“You’re an inspiration” is a common saying many people with disabilities hear and let’s just say it’s not always a compliment. This post is probably not as light-hearted as some of my other posts, but it’s a topic that needs to be talked about in order to break down barriers, hence it is a great topic to start my new series #theressomethingweneedtotalkabout.
If you haven’t watched Stella Young’s TED talk “I’m Not Your Inspiration, Thank You Very Much”, then that’s probably a good place to start (link here). As a disability advocate, she sums up this topic very well and in a light-hearted manner. However, I’ll give you a quick rundown myself.
Let’s start with the definition of inspirational. Cambridge dictionary defines it as “making you feel full of hope or encouraged.” So, if we apply this to calling a person with a disability inspirational, it’s like saying that they fill you with hope.
The reason that people with disabilities hate (and hate is a very strong word) this term is because it’s often used in the wrong context and/or people don’t think before they speak. For example, I’m not inspiring because I got out of bed this morning or because I’m at the shops, etc, I’m just living my life like any other person.
With being inspirational comes the term “disabled/inspiration porn”. Abled bodied people may not be familiar with this term, but it’s basically when stories about people with disabilities are used to make abled bodied people feel better about themselves. Common examples that make the news include a “normal” person asking a disabled person to prom or a “normal” person helping their disabled friend. If the person with a disability was “normal” in these situations, then there’s no way it would make the news.
So why do people say this or click through on inspiration/disabled porn? Well as someone with a disability I don’t really know, but I have a few guesses.
The main one is that people don’t realise that people with disabilities are just living their lives. We don’t know any different, like in cases who like me were born with their condition, and we just making things work. Abled bodied people certainly don’t always make it easy (inclusion 101) but there’s usually a way around it. They just think that having a disability must be so hard and therefore anything we do is amazing. As Stella Young said:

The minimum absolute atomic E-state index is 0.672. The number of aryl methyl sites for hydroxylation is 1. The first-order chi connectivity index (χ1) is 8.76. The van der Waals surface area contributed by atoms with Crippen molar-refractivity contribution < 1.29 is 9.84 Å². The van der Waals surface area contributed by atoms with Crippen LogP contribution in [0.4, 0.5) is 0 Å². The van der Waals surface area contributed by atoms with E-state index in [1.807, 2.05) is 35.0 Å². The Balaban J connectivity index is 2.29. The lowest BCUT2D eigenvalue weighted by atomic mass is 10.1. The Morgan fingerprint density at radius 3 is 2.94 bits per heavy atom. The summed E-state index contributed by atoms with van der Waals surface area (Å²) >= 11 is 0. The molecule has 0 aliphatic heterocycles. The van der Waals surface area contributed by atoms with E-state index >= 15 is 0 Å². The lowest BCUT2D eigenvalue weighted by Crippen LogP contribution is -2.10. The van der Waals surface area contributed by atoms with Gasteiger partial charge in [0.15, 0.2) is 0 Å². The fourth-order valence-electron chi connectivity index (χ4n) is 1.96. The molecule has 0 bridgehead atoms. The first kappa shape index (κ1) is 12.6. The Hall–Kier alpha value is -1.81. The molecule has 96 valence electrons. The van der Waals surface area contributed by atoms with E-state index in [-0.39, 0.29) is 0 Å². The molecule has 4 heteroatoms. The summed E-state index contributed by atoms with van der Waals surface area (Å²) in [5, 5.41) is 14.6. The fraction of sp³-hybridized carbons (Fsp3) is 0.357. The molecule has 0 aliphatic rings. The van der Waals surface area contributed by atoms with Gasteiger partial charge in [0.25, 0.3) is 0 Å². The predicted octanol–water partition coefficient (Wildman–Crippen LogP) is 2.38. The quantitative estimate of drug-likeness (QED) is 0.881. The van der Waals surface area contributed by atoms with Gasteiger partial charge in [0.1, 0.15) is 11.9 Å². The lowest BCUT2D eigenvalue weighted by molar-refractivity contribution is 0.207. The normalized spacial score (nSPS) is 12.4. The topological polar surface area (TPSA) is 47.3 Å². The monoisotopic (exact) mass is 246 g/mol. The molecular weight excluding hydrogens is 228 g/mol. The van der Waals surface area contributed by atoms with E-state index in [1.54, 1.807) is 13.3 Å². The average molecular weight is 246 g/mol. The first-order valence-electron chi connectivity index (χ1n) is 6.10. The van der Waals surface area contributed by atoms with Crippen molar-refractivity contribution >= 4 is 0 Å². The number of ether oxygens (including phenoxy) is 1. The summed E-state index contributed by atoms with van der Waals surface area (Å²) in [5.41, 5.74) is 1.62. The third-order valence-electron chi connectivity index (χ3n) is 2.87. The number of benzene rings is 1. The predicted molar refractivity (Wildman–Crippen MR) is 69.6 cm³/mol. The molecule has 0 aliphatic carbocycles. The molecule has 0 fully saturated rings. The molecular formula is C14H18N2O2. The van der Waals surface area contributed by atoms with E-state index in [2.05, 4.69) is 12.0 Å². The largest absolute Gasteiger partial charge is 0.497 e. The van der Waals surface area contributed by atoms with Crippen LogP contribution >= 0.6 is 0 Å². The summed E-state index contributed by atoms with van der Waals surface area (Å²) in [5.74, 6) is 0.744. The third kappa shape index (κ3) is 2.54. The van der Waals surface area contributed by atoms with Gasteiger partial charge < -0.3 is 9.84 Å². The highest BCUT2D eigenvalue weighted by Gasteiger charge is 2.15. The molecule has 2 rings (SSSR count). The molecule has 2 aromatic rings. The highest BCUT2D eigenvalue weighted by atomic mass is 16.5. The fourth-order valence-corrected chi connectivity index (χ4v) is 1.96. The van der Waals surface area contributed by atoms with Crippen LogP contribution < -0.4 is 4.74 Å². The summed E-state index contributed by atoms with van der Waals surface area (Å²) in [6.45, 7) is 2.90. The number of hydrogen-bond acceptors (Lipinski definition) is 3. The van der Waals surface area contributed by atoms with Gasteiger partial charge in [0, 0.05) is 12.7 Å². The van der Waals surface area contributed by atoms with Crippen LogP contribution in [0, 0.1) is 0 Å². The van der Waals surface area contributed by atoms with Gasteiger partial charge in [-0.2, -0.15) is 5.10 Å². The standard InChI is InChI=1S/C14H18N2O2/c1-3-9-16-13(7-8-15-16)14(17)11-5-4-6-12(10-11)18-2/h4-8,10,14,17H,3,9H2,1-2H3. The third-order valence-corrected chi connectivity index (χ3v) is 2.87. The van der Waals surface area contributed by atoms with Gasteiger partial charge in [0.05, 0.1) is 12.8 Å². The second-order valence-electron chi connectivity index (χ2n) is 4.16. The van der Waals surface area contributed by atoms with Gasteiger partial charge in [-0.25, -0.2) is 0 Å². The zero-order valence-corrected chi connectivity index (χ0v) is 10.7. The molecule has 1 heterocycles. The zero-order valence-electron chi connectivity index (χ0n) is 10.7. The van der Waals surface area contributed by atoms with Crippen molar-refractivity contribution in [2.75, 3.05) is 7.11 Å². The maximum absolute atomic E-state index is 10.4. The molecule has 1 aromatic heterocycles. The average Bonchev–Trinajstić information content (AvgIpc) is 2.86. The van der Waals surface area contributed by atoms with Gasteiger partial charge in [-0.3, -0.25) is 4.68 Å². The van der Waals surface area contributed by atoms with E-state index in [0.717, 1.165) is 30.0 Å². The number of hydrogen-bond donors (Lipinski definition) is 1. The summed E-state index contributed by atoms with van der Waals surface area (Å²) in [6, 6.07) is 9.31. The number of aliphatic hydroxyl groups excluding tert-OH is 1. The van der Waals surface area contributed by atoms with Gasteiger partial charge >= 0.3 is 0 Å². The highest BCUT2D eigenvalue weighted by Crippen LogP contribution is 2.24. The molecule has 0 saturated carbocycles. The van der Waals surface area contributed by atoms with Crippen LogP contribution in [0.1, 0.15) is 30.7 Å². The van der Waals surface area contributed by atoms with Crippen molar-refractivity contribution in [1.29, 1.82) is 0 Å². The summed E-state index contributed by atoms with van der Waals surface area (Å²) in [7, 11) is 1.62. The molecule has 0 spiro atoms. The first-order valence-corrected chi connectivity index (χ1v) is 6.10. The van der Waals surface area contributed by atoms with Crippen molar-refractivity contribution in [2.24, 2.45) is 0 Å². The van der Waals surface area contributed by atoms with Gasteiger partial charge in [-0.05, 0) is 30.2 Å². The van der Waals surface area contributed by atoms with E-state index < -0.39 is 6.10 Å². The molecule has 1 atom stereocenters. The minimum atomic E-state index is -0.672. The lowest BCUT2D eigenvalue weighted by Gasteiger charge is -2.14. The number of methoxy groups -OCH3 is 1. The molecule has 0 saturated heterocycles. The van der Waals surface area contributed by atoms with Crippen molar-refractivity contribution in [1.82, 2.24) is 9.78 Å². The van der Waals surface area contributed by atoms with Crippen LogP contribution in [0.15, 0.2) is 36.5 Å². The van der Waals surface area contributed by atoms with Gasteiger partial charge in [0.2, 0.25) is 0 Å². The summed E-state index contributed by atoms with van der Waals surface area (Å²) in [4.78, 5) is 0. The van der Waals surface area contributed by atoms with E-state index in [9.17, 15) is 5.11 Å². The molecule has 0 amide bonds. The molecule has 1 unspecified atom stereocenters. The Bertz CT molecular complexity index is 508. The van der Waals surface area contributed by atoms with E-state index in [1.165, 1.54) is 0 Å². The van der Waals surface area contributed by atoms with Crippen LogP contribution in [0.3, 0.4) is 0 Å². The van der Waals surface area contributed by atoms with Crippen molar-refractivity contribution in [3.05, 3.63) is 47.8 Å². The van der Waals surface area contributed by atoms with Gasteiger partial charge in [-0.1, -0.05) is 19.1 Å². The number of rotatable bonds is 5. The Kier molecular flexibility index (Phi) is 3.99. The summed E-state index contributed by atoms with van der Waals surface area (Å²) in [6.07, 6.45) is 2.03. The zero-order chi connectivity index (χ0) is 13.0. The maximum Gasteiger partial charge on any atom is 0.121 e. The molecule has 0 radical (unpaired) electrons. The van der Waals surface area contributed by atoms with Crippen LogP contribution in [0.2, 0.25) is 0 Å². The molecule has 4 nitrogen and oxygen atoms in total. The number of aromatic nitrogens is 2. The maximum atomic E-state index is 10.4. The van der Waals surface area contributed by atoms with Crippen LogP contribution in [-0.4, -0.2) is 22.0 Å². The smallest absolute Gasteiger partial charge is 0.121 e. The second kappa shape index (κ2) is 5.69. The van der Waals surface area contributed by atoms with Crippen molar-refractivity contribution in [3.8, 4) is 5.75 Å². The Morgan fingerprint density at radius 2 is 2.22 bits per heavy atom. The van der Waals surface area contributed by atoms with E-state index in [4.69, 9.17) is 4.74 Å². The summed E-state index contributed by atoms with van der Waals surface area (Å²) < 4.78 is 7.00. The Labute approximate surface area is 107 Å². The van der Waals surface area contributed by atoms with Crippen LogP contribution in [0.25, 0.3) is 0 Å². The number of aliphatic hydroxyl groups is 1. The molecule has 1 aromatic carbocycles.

“A member of my local community approached my parents and wanted to nominate me for a community achievement award. And my parents said, “Hm, that’s really nice, but there’s kind of one glaring problem with that. She hasn’t actually achieved anything.” … I wasn’t doing anything that could be considered an achievement if you took disability out of the equation.”
It’s not only hurtful because I’m just trying to live life but also because it objectifies someone with a disability; I’m not here to make you feel better about yourself. It’s also not helpful for the many disabled advocates who are trying to make the world more accessible and accepting. If inspiration porn continues, then how can we teach future generations that one, everyone is different and two, people with disabilities shouldn’t be treated like this. “The only disability is a bad attitude” quote is a prime example of not accepting or acknowledging as if we don’t acknowledge that people have disabilities than how can we improve society? My good attitude isn’t going to turn those stairs into a ramp!
However, while my life isn’t always inspirational, there are a few correct situations where saying this would be appropriate. For example, I do very well academically (even though I don’t have anything to focus on e.g. working, living out of home, etc). I’m also very good at picking racehorses (if I say so myself). People like Dylan Alcott are also inspiring because of their sporting achievements.
In summary, if you wouldn’t say it to a “normal” person, then don’t say it to a person with a disability!